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Are sports-related concussions mismanaged? Research by Timothy A. McGuine, PhD featured by UW Health and Local News Outlets

Madison, Wisconsin
by Gian Galassi

Student athletes attending high schools with limited access to athletic trainers (ATs) are far less likely to have a sport-related concussion (SRC) identified, assessed and managed properly, compared to schools with ATs available consistently during both practice and competition. That’s according to a study published recently in the Journal of Athletic Training and led by researchers at the University of Wisconsin School of Medicine and Public Health (UW SMPH).

Researchers worked with 31 high schools across Wisconsin to gather injury data on approximately 2,400 student athletes ages 14-18. The schools were divided into three categories: nine schools with high AT availability (35-45 hours per week throughout the year, including all home varsity and sub-varsity competitions); eight with mid AT availability (20-40 hours per week, including school sessions and some home varsity events. n=8); and 14 with low AT availability (one hour a week during the school day with availability during home varsity football games).

The primary goal of the study was to determine whether the availability of athletic trainers at Wisconsin high schools affected both the reporting and management of SRCs. The study’s most important findings include the following:

  • On average, athletes at low AT availability schools waited 24 hours between the onset of an SRC and their first meeting with an AT, while athletes at both mid- and high AT availability schools were evaluated within an hour of the injury.
  • Only 53 percent of athletes who sustained an SRC at a low AT availability school underwent a “return to sport” protocol, compared to 94 percent at mid AT availability schools and 100 percent at high AT availability schools.
  • Athletes with an SRC were kept out of their sport for 2.5 days longer at high- and mid AT availability schools than at low AT availability schools.
  • Athletes at Wisconsin high schools with high AT availability were more likely to be diagnosed with an SRC than athletes at schools with low AT availability.

“Our findings clearly show that limited access to athletic trainers in high schools is resulting in unreported and mismanaged sport-related concussions in our student athletes,” said Tim McGuine, the study’s principal investigator and sports medicine researcher at UW SMPH. “There is no question that misdiagnosing or delaying appropriate medical intervention for these types of injuries could have short- or long-term consequences. It is crucial that we find responsible solutions so that all schools can provide the highest standard of safety for these kids.”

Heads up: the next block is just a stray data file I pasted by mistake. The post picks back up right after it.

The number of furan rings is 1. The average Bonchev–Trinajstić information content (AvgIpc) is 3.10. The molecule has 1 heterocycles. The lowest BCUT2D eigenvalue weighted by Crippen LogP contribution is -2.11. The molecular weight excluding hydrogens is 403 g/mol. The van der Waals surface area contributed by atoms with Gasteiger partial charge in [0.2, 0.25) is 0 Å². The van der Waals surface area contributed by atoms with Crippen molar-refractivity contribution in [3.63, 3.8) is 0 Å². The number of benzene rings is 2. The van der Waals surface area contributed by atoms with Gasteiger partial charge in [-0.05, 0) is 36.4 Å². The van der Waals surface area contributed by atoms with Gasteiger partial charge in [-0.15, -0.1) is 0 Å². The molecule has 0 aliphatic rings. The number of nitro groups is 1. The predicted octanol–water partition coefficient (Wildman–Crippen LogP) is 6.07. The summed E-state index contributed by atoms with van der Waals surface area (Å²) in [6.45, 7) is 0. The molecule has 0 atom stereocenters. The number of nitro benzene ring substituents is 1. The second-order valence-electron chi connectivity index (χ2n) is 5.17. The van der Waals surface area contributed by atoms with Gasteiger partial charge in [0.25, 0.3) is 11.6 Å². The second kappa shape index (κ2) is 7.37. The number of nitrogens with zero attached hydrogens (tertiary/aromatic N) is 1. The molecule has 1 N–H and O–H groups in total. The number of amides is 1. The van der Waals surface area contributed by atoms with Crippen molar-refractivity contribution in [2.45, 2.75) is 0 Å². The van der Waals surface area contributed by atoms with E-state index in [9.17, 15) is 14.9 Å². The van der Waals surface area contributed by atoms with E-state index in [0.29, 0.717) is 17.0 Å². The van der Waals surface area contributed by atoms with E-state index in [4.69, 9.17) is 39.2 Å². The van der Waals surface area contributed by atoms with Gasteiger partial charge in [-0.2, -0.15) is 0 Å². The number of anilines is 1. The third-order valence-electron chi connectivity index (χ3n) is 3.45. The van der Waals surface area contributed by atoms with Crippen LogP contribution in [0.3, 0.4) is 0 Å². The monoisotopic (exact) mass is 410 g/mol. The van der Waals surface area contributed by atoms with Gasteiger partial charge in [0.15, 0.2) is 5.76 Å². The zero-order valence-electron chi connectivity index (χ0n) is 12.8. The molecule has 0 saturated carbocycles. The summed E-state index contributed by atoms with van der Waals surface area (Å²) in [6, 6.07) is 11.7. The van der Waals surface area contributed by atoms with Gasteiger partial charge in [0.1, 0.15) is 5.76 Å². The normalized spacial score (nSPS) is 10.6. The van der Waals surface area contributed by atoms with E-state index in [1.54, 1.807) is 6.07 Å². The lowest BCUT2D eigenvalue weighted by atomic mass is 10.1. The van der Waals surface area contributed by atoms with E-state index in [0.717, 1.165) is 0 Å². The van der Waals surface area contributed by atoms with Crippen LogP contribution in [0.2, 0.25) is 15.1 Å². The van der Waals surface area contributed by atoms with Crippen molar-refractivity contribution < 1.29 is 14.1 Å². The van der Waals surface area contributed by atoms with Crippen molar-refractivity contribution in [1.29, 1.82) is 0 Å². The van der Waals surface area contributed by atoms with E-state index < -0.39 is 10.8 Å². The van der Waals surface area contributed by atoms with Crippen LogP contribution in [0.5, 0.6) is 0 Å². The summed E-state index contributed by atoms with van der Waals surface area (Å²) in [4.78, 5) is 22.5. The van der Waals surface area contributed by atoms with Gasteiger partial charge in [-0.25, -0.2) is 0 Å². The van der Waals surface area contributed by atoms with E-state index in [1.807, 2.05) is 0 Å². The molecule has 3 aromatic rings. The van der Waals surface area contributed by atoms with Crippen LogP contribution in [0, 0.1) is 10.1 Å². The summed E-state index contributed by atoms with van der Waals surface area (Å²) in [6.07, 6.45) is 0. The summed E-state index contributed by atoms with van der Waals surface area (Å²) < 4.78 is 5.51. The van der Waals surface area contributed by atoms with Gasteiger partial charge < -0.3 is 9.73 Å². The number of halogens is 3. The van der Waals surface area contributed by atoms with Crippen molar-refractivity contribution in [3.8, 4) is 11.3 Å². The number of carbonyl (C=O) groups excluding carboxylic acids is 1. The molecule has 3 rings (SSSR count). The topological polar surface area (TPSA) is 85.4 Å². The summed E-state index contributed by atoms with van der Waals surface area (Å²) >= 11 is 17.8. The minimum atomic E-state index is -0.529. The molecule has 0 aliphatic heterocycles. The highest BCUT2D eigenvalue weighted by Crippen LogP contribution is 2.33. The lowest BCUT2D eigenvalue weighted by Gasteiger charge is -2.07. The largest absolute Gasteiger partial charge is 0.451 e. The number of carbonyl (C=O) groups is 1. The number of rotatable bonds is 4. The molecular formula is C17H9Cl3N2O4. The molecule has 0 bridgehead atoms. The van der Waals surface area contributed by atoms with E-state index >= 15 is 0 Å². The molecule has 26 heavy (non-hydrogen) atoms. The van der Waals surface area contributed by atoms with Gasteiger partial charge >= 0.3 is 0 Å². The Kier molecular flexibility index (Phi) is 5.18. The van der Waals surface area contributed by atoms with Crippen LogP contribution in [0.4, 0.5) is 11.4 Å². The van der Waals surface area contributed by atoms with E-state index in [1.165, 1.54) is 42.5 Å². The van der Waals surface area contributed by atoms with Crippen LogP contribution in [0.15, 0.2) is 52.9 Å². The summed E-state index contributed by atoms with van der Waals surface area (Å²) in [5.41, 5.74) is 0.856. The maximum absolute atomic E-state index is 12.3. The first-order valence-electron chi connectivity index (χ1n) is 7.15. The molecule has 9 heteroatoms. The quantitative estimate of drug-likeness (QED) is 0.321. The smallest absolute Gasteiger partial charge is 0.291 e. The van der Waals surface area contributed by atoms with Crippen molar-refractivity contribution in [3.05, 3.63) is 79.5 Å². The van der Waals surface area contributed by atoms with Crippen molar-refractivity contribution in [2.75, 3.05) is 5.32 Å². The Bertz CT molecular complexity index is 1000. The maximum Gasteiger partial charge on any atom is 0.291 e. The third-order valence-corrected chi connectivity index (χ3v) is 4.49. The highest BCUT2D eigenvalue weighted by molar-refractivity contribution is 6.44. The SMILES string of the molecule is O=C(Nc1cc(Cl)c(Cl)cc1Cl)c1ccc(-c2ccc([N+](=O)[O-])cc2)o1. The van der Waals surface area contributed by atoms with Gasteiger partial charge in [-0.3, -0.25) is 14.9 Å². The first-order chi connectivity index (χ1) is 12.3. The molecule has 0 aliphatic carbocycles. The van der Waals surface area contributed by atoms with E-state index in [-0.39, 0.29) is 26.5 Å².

Of the estimated 7.1 to 7.5 million athletes participating in high school sports nationwide, approximately 340,000 SRCs are reported each year. It has long been suspected, however, that a substantial number of SRCs in the United States are still going unreported, resulting in an untold number of athletes returning to competition prematurely and increasing their risk for additional concussions and other injuries.

The American Medical Association (AMA) and the National Athletic Trainer Association (NATA) have both recognized the value of having athletic trainers on staff, but the extent to which ATs are available to high school athletes is inconsistent at best. Only one third of the 400 high schools in Wisconsin that sponsor interscholastic teams have an athletic trainer available daily during sport practice and competition hours; another third of these schools only have an AT available to them 10-15 hours per week with limited coverage for events; and the remaining third have extremely limited AT coverage (only 1 to 1.5 hours per week) or no coverage at all during the school year. There are also additional implications, McGuine says, for high school athletes who compete on club teams, because those teams rarely, if ever, have an athletic trainer present during practices or games. And unlike at high schools in Wisconsin, there does not seem to be an effort to encourage clubs to hire ATs to work with their players.

McGuine also cautions that schools with low availability of athletic trainers should not be unduly criticized because funding is typically the main reason schools can’t provide more consistent AT coverage. Currently, each school in Wisconsin has the costs of their AT services subsidized to some degree (50 to 100 percent) by local medical providers such as UW Health, Aurora, Bellin, Marshfield, and others. All of the schools in the low AT and mid AT groups were publicly funded, while the high AT group had the most schools with private funding (78 percent).

The study was funded by a grant from the National Athletic Trainers Association Research and Education Foundation. Other researchers involved in the study include Adam Pfaller and Dr. Alison Brooks, both from UW Department of Orthopedics and Rehabilitation; Eric Post, School of Exercise and Nutritional Sciences at San Diego State University; Scott Hetzel, Department of Biostatistics and Medical Informatics at UW-Madison; and Steven Broglio, Neuro Trauma Research Laboratory at the University of Michigan, Ann Arbor.

Related Study: School and Community Socioeconomic Status and Access to Athletic Trainer Services in Wisconsin Secondary Schools

Dr. McGuine’s work was also featured by WISC-TV: